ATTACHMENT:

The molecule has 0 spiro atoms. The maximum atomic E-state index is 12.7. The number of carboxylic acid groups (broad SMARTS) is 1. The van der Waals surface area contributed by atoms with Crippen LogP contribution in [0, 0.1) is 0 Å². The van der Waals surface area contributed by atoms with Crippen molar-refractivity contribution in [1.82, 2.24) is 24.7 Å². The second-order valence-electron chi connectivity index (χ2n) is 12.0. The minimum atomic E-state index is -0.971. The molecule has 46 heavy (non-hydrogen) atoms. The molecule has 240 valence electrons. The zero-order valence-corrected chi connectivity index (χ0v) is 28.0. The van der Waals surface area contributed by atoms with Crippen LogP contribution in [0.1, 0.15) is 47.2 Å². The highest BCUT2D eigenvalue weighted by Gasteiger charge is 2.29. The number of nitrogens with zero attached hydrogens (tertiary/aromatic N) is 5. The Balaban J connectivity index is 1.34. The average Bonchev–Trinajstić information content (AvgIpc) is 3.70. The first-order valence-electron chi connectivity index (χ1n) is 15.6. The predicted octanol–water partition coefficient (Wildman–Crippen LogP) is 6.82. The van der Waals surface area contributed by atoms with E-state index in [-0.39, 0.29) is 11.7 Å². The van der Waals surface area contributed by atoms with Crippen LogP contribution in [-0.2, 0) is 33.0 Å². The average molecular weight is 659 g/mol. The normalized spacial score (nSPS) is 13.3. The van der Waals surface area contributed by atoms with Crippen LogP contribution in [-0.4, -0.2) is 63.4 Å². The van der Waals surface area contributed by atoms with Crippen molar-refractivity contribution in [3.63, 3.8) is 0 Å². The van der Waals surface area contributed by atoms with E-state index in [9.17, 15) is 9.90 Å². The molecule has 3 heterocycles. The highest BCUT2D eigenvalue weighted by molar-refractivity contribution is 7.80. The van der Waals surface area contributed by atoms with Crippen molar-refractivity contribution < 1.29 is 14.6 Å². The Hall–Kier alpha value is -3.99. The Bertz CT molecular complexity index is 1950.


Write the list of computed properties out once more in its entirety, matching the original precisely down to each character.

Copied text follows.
The molecule has 0 spiro atoms. The maximum atomic E-state index is 12.7. The number of carboxylic acid groups (broad SMARTS) is 1. The van der Waals surface area contributed by atoms with Crippen LogP contribution in [0, 0.1) is 0 Å². The van der Waals surface area contributed by atoms with Crippen molar-refractivity contribution in [1.82, 2.24) is 24.7 Å². The second-order valence-electron chi connectivity index (χ2n) is 12.0. The minimum atomic E-state index is -0.971. The molecule has 46 heavy (non-hydrogen) atoms. The molecule has 240 valence electrons. The zero-order valence-corrected chi connectivity index (χ0v) is 28.0. The van der Waals surface area contributed by atoms with Crippen LogP contribution in [0.1, 0.15) is 47.2 Å². The highest BCUT2D eigenvalue weighted by Gasteiger charge is 2.29. The number of nitrogens with zero attached hydrogens (tertiary/aromatic N) is 5. The Balaban J connectivity index is 1.34. The average Bonchev–Trinajstić information content (AvgIpc) is 3.70. The first-order valence-electron chi connectivity index (χ1n) is 15.6. The predicted octanol–water partition coefficient (Wildman–Crippen LogP) is 6.82. The van der Waals surface area contributed by atoms with E-state index in [-0.39, 0.29) is 11.7 Å². The van der Waals surface area contributed by atoms with Crippen LogP contribution in [-0.2, 0) is 33.0 Å². The average molecular weight is 659 g/mol. The normalized spacial score (nSPS) is 13.3. The van der Waals surface area contributed by atoms with Crippen LogP contribution in [-0.4, -0.2) is 63.4 Å². The van der Waals surface area contributed by atoms with Crippen molar-refractivity contribution in [3.63, 3.8) is 0 Å². The van der Waals surface area contributed by atoms with E-state index in [9.17, 15) is 9.90 Å². The molecule has 3 heterocycles. The highest BCUT2D eigenvalue weighted by molar-refractivity contribution is 7.80. The van der Waals surface area contributed by atoms with Crippen molar-refractivity contribution < 1.29 is 14.6 Å². The Hall–Kier alpha value is -3.99. The Bertz CT molecular complexity index is 1950.